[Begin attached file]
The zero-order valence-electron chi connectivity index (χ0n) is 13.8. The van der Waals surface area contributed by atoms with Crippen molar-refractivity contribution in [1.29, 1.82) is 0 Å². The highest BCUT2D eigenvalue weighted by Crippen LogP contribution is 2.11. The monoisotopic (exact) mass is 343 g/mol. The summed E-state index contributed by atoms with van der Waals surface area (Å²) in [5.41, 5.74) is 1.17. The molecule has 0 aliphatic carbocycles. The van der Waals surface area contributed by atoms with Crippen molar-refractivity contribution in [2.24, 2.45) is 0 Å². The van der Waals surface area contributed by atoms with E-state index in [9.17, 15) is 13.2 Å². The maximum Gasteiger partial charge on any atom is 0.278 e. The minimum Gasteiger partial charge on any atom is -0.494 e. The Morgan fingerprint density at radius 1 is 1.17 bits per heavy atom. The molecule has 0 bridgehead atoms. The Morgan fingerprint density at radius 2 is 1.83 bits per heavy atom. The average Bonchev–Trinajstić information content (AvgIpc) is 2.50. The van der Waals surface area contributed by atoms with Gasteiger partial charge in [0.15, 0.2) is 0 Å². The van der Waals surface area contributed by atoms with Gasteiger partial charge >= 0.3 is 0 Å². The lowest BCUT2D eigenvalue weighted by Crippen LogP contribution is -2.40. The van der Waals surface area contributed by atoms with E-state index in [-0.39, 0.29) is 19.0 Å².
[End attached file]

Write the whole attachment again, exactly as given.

The zero-order valence-electron chi connectivity index (χ0n) is 13.8. The van der Waals surface area contributed by atoms with Crippen molar-refractivity contribution in [1.29, 1.82) is 0 Å². The highest BCUT2D eigenvalue weighted by Crippen LogP contribution is 2.11. The monoisotopic (exact) mass is 343 g/mol. The summed E-state index contributed by atoms with van der Waals surface area (Å²) in [5.41, 5.74) is 1.17. The molecule has 0 aliphatic carbocycles. The van der Waals surface area contributed by atoms with Crippen molar-refractivity contribution in [2.24, 2.45) is 0 Å². The van der Waals surface area contributed by atoms with E-state index in [9.17, 15) is 13.2 Å². The maximum Gasteiger partial charge on any atom is 0.278 e. The minimum Gasteiger partial charge on any atom is -0.494 e. The Morgan fingerprint density at radius 1 is 1.17 bits per heavy atom. The molecule has 0 bridgehead atoms. The Morgan fingerprint density at radius 2 is 1.83 bits per heavy atom. The average Bonchev–Trinajstić information content (AvgIpc) is 2.50. The van der Waals surface area contributed by atoms with Gasteiger partial charge in [0.15, 0.2) is 0 Å². The van der Waals surface area contributed by atoms with Gasteiger partial charge >= 0.3 is 0 Å². The lowest BCUT2D eigenvalue weighted by Crippen LogP contribution is -2.40. The van der Waals surface area contributed by atoms with E-state index in [-0.39, 0.29) is 19.0 Å².